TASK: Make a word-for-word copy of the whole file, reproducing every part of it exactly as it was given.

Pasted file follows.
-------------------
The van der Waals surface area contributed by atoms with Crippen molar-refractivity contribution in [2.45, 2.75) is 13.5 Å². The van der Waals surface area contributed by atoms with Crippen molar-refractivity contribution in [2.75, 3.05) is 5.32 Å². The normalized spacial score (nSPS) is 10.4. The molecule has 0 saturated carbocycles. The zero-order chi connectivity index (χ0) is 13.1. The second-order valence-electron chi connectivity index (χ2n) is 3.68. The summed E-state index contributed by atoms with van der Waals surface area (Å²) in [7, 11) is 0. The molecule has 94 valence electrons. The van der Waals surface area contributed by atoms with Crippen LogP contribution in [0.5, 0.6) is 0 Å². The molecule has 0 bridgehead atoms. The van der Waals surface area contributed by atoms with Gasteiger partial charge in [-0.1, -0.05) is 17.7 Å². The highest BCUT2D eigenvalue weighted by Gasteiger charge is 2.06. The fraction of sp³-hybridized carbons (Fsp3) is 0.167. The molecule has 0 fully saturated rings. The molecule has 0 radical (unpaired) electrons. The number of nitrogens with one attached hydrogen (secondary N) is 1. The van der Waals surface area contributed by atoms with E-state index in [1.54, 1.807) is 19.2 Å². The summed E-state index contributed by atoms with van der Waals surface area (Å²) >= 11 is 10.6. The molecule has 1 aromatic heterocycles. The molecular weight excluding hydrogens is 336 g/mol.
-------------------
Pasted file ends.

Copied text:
The van der Waals surface area contributed by atoms with Crippen molar-refractivity contribution in [2.45, 2.75) is 13.5 Å². The van der Waals surface area contributed by atoms with Crippen molar-refractivity contribution in [2.75, 3.05) is 5.32 Å². The normalized spacial score (nSPS) is 10.4. The molecule has 0 saturated carbocycles. The zero-order chi connectivity index (χ0) is 13.1. The second-order valence-electron chi connectivity index (χ2n) is 3.68. The summed E-state index contributed by atoms with van der Waals surface area (Å²) in [7, 11) is 0. The molecule has 94 valence electrons. The van der Waals surface area contributed by atoms with Crippen LogP contribution in [0.5, 0.6) is 0 Å². The molecule has 0 bridgehead atoms. The van der Waals surface area contributed by atoms with Gasteiger partial charge in [-0.1, -0.05) is 17.7 Å². The highest BCUT2D eigenvalue weighted by Gasteiger charge is 2.06. The fraction of sp³-hybridized carbons (Fsp3) is 0.167. The molecule has 0 fully saturated rings. The molecule has 0 radical (unpaired) electrons. The number of nitrogens with one attached hydrogen (secondary N) is 1. The van der Waals surface area contributed by atoms with E-state index in [1.54, 1.807) is 19.2 Å². The summed E-state index contributed by atoms with van der Waals surface area (Å²) >= 11 is 10.6. The molecule has 1 aromatic heterocycles. The molecular weight excluding hydrogens is 336 g/mol.